In 1935, Harrington took on the role of the pre-existing Aunt Jemima.
In 1937, the company originally registered the trademark.
In 1989, Quaker Oats updated the image to that of Harrington's youngest daughter. This is the image we see today.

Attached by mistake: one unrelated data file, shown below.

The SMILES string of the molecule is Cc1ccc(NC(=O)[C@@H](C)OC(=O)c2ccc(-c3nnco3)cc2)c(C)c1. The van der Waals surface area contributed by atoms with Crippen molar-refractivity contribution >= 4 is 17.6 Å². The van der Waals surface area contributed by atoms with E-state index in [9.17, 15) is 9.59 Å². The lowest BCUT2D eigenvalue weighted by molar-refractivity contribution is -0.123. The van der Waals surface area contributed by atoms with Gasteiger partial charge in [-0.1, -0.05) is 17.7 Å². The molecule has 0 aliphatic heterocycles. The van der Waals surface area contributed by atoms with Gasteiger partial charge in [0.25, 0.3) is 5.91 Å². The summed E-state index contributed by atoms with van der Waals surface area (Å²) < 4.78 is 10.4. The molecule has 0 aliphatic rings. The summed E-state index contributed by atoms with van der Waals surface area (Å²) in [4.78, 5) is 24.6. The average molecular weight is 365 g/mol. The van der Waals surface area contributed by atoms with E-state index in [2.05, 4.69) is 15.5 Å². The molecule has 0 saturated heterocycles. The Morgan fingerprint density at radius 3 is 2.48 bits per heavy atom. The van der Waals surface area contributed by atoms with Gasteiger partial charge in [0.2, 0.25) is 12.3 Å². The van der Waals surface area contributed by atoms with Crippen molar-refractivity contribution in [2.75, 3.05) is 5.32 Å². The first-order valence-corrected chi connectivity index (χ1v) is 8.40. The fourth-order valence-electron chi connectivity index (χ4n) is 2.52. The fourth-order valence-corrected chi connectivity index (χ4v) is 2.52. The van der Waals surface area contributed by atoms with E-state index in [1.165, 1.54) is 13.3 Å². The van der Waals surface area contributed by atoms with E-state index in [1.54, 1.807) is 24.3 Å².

There are also claims of racial elements as well as allegations that several recipes and menus were stolen from Harrington and the company easily persuaded her to move forward without representation of an attorney for her interest. Again, wow. Although these are only claims (for now), it makes me wonder about other companies! Let me know what you think in the comment section below and read more about the lawsuit on The Chicago Tribune.